Having The Same Name Is Half The Game In US Politics.

Photo: Wikimedia Commons. Robert F. Kennedy Jr. is running for the White House as an independent candidate. He cannot win, but he might possiby affect the result.
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Robert F. Kennedy Jr., 70, is the son of the assasinated U.S. attorney general and is the nephew of tragically assasinated former President John F. Kennedy. He’s an environmental attorney and is perhaps best known for espousing conspiracy theories about vaccines, or having been a now recovered self-confessed heroin addict for fourteen years.

He is an independent with no political experience but a very famous name and he’s running  for the White House, and has gathered some support from American voters who are fed up with Republicans and Democrats.

Political analysts say there is very little chance that  Kennedy could win the presidency. But since the race for president will likely be decided by a few thousand votes in a handful of marginal swing states, as the past two presidential elections were, votes for Kennedy could tip the result towards one or other of the major party candidates.

“The context here is that the two major party candidates, Donald Trump and President Joe Biden, are actually pretty unpopular,” Chris Jackson, a senior vice president with the public opinion research company Ipsos, told VOA. “Joe Biden’s approval rating is barely at 40%, and Donald Trump, in favorability rating scales that we see, his numbers tend to be in the mid-30s.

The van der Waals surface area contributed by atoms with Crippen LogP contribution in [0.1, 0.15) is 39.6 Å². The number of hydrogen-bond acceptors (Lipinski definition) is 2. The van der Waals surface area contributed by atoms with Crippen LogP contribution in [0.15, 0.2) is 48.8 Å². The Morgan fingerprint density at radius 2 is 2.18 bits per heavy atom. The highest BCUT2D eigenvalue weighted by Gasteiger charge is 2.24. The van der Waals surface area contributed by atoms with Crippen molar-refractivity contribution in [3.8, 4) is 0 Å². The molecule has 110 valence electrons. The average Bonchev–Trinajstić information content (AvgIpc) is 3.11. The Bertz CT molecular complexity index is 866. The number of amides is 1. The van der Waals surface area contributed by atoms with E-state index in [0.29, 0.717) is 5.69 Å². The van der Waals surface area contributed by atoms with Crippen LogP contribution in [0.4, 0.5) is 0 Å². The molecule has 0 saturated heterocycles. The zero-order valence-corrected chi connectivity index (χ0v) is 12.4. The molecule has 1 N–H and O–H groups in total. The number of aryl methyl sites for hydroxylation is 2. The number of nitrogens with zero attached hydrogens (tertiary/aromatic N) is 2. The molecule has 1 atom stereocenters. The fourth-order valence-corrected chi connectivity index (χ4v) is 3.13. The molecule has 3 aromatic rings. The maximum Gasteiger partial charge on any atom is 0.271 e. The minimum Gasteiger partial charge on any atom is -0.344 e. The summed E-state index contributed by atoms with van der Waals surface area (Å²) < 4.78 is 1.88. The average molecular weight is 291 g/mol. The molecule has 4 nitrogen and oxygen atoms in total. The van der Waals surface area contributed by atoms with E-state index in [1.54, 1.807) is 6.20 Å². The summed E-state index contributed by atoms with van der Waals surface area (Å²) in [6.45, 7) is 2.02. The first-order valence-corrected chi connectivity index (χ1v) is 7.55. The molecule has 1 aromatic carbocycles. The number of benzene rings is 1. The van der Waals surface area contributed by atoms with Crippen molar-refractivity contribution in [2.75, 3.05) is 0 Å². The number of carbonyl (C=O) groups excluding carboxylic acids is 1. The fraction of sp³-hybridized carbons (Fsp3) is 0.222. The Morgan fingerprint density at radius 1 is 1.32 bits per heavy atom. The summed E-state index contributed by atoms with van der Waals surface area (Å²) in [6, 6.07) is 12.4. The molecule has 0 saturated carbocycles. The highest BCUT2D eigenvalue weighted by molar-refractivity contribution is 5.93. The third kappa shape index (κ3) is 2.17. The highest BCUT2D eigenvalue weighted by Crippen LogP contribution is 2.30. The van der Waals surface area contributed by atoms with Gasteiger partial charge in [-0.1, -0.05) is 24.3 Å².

“What RFK Jr. basically is is a place for those people who don’t like either man to go to voice that dissatisfaction.”

In polls released this week by The Wall Street Journal, Kennedy appears to be receiving significant support from voters in several swing states that are likely to figure closely in who becomes the next president.

In Nevada, 15% of voters said that they would cast a ballot for Kennedy, as did 13% of voters in Arizona, 12% in Michigan, and 10% in North Carolina and Wisconsin. Kennedy fared less well in Georgia and Pennsylvania, with 8% and 7%, respectively.

The difficulty now is determining whether Kennedy is pulling more votes from Trump or from Biden. The Journal’s polling seems to suggest he is drawing votes away from both candidates, but slightly more from Trump.